A massive group of influential Internet organizations is standing in defiance of a controversial cybersecurity bill which they claim will give unprecedented powers to the U.S. Government to monitor and censor the your Internet. The American Civil Liberties Union (ACLU), in an on-line petition against the Cyber Intelligence Sharing and Protection Act (CISPA), claims that the proposed “legislation would give the government, including military spy agencies, unprecedented powers to snoop through people’s personal information — medical records, private emails, financial information — all without a warrant, proper oversight or limits”.
Internet Defense League members who participated in and engineered last years Internet blackout have pledged, and already activated plans, to put a stop to this legislation. Last time they did this they practically melted Congress’s telephone lines.
On March 19, 2013, the ACLU, Electronic Frontier Foundation (EFF), Mozilla, Access, and another 33 organizations sent a letter to the White House asking the president to renew his threat to veto the CISPA bill. In it, they claim that “H.R. 3523 effectively treats domestic cybersecurity as an intelligence activity and thus significantly departs from longstanding efforts to treat the Internet and cyberspace as civilian spheres.” They also noted that “CISPA would provide companies dangerously broad legal immunity for actions they took based on information ‘identified, obtained, or shared’ under the bill.” Mozilla, creator of the popular web browser Firefox, issued a scathing statement last year when the bill was first introduced, stating “The bill infringes on our privacy, includes vague definitions of cybersecurity, and grants immunities to companies and government that are too broad around information misuse.”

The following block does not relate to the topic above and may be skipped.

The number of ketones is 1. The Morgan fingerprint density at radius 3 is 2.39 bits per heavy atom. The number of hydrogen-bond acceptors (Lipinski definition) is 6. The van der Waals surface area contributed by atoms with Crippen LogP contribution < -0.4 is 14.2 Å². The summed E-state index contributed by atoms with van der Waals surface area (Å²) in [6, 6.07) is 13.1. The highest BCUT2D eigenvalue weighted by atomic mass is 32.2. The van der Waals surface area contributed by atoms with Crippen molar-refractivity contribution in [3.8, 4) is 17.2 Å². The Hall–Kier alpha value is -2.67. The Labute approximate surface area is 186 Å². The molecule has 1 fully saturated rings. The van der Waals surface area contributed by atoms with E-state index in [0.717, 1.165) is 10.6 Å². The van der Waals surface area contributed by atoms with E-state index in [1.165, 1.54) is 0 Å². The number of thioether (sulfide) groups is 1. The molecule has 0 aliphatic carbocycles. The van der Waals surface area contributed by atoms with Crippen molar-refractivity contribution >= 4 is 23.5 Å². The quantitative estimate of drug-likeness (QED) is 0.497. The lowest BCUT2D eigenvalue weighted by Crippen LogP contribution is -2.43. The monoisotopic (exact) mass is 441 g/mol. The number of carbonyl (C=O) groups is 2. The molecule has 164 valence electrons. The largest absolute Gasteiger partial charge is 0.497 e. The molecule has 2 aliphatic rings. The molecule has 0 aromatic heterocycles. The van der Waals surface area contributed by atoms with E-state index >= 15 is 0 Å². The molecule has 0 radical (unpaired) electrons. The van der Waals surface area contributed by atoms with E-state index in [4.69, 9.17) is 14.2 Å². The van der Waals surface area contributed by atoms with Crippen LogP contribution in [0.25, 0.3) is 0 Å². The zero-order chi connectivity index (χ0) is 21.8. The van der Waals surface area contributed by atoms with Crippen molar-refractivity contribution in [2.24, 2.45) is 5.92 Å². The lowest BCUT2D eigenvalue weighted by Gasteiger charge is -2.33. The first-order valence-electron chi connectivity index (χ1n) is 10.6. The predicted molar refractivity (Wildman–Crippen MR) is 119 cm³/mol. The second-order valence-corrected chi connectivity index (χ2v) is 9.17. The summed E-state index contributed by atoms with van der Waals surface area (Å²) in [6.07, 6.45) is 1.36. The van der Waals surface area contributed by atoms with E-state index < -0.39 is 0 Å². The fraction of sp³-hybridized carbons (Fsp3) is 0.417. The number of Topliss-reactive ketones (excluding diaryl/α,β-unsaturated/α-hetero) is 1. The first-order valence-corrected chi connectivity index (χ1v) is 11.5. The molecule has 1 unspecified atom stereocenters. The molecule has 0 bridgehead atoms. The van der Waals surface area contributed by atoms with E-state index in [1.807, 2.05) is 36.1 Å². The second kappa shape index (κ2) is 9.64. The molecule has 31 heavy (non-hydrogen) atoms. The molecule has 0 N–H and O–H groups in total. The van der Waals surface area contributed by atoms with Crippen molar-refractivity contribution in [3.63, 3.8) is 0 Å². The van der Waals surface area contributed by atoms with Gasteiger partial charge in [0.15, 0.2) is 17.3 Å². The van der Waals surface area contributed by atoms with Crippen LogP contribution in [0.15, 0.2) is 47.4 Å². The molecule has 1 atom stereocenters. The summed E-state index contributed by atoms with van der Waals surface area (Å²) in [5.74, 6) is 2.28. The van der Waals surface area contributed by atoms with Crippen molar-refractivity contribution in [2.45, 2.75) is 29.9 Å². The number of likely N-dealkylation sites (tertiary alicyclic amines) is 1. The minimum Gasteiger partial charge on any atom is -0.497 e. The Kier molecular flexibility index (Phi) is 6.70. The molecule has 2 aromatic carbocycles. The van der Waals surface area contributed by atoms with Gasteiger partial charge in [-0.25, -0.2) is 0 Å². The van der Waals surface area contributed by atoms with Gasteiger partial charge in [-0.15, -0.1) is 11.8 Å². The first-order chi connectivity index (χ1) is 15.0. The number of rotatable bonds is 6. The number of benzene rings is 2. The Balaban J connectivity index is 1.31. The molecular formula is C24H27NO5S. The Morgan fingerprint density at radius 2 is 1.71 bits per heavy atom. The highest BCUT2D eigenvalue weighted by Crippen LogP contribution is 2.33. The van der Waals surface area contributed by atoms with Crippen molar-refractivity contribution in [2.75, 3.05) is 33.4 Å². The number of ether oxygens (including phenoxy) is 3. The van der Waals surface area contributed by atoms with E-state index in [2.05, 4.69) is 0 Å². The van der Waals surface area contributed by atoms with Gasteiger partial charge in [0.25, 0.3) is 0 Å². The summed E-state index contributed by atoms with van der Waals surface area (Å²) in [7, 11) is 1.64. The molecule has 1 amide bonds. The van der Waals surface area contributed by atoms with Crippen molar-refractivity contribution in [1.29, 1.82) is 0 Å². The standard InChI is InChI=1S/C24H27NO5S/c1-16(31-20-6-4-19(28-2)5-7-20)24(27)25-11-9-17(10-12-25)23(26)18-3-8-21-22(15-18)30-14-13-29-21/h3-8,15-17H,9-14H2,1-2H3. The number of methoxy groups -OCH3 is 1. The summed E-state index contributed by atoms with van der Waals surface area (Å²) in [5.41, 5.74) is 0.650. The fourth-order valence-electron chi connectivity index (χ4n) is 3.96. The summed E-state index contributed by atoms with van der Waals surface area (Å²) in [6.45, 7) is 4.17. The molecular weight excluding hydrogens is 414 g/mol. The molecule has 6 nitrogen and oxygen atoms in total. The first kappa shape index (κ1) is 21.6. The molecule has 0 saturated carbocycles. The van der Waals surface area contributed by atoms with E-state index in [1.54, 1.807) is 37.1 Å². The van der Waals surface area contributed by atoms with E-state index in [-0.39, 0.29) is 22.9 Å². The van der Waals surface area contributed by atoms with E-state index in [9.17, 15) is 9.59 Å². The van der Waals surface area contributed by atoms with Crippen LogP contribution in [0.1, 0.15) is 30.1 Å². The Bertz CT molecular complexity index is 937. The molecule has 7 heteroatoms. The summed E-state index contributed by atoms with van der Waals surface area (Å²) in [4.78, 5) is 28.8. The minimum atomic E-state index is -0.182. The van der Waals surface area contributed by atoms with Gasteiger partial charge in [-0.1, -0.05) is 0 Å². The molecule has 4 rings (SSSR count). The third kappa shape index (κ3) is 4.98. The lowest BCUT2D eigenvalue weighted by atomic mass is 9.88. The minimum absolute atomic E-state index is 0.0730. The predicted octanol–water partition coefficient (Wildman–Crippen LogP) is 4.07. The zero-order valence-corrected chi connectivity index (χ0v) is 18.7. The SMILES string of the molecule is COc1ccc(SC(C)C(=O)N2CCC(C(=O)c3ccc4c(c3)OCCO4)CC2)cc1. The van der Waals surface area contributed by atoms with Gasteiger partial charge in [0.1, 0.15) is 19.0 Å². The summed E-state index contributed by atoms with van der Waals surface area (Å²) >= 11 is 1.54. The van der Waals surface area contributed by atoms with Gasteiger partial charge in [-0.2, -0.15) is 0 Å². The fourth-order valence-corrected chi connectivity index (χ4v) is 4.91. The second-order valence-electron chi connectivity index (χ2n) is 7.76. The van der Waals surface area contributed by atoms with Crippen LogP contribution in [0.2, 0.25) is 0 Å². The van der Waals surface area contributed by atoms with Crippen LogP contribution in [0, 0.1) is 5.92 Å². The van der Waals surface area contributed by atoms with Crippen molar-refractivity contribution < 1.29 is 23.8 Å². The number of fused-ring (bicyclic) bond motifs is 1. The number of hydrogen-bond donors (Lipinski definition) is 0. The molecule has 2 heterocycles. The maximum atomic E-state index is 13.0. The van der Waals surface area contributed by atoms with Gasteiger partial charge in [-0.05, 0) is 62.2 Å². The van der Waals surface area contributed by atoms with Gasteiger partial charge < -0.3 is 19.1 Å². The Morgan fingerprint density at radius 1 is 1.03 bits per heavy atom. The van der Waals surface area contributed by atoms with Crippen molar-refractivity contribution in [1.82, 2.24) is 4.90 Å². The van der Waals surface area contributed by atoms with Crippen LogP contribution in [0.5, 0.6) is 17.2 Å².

Regardless of whether President Obama responds to the March 19 letter, he may soon be forced to respond to a petition titled “Stop CISPA”, launched a little over a month ago on the whitehouse.gov website, which has already amassed over 106,000 signatures. According to the White House website, “a petition must reach 100,000 signatures within 30 days” for it to necessitate a response.
Under CISPA, information-sharing would occur with minimal oversight and provide additional immunity to corporations who are already passing massive volumes of data about their users back to the National Security Agency (NSA). This bill would enable significant expansion of the already-controversial national spying programs run by the NSA and other members of the Intelligence Community.
Amongst the known NSA surveillance projects is one codenamed “Stellar Wind,” which was exposed by William Binney, former director of the NSA’s World Geopolitical and Military Analysis Reporting Group. The program utilized highly advanced ‘taps’ on the nation’s Internet infrastructure, effectively siphoning off everyone’s (including American citizens’) communications in real-time to the NSA for deep analysis. This information is corroborated by another whistle-blower, former AT&T technician Mark Klein, who provided evidence and confirmed the existence of room 641A, a secret network-closet located in San Francisco that copied and transmitted traffic from major Internet backbones and forwarded it directly to the NSA for analysis. It is estimated that NSA continues to operate anywhere between 10 and 20 similar ‘black rooms’ around the country.
Internet Defense League (IDL) members, some 30,000 websites and growing, are not happy about the deteriorating privacy landscape and have vowed to not take this lying down. Their campaign utilizes a special code-snippet which will display their ‘cat signal’ anytime privacy killing legislation seems to be gaining some traction. You will likely see the “CISPA is Back” message on top of your favorite website this week; I encourage everyone to follow through with the instructions to contact your representatives and tell them your constitutionally protected rights to privacy are not up for debate.
Modern communications tools now evolve organically and continue to fundamentally change the way global society interacts; we are faced with privacy challenges that seemingly evolve at light-speed yet most still struggle to comprehend. Within this brave new medium we call the Internet, there is a very real battle going on for privacy and it is way too early to say who will win the war. However, if you are in my corner, along with the Internet Defense League, we will “Make sure the Internet never loses. Ever.”